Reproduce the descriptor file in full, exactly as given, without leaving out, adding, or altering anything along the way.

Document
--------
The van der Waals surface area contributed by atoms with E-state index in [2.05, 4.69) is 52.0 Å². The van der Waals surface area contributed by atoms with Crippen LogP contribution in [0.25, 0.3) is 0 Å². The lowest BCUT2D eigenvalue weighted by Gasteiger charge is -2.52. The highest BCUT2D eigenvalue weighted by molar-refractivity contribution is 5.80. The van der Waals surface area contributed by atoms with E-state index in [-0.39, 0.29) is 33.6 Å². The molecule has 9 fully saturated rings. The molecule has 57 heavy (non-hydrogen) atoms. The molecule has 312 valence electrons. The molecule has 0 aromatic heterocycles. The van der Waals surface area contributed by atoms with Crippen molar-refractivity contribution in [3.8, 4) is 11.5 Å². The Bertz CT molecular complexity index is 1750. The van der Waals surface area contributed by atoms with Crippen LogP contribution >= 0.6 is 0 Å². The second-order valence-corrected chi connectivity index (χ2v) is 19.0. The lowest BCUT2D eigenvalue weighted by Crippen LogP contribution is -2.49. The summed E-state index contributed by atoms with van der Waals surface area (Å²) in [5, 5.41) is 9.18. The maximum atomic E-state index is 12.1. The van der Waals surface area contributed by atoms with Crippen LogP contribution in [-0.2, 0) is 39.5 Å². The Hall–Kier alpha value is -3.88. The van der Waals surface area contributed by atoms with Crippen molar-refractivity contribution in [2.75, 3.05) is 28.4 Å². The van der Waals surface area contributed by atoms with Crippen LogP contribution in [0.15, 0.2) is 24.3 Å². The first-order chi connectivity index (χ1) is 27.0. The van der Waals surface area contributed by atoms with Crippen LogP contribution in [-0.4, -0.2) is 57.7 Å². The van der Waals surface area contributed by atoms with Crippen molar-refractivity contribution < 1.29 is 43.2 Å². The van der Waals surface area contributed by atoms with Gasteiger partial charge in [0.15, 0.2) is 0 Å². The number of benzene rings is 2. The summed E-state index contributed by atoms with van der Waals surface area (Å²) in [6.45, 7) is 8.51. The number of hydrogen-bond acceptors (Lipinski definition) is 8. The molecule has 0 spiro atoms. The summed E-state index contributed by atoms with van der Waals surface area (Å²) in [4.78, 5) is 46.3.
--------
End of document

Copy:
The van der Waals surface area contributed by atoms with E-state index in [2.05, 4.69) is 52.0 Å². The van der Waals surface area contributed by atoms with Crippen LogP contribution in [0.25, 0.3) is 0 Å². The lowest BCUT2D eigenvalue weighted by Gasteiger charge is -2.52. The highest BCUT2D eigenvalue weighted by molar-refractivity contribution is 5.80. The van der Waals surface area contributed by atoms with E-state index in [-0.39, 0.29) is 33.6 Å². The molecule has 9 fully saturated rings. The molecule has 57 heavy (non-hydrogen) atoms. The molecule has 312 valence electrons. The molecule has 0 aromatic heterocycles. The van der Waals surface area contributed by atoms with Crippen molar-refractivity contribution in [3.8, 4) is 11.5 Å². The Bertz CT molecular complexity index is 1750. The van der Waals surface area contributed by atoms with Crippen LogP contribution >= 0.6 is 0 Å². The second-order valence-corrected chi connectivity index (χ2v) is 19.0. The lowest BCUT2D eigenvalue weighted by Crippen LogP contribution is -2.49. The summed E-state index contributed by atoms with van der Waals surface area (Å²) in [5, 5.41) is 9.18. The maximum atomic E-state index is 12.1. The van der Waals surface area contributed by atoms with Crippen LogP contribution in [-0.2, 0) is 39.5 Å². The Hall–Kier alpha value is -3.88. The van der Waals surface area contributed by atoms with Crippen molar-refractivity contribution in [2.75, 3.05) is 28.4 Å². The van der Waals surface area contributed by atoms with Crippen LogP contribution in [0.15, 0.2) is 24.3 Å². The first-order chi connectivity index (χ1) is 27.0. The van der Waals surface area contributed by atoms with Crippen LogP contribution in [-0.4, -0.2) is 57.7 Å². The van der Waals surface area contributed by atoms with Crippen molar-refractivity contribution < 1.29 is 43.2 Å². The van der Waals surface area contributed by atoms with Gasteiger partial charge in [0.15, 0.2) is 0 Å². The number of benzene rings is 2. The summed E-state index contributed by atoms with van der Waals surface area (Å²) in [6.45, 7) is 8.51. The number of hydrogen-bond acceptors (Lipinski definition) is 8. The molecule has 0 spiro atoms. The summed E-state index contributed by atoms with van der Waals surface area (Å²) in [4.78, 5) is 46.3.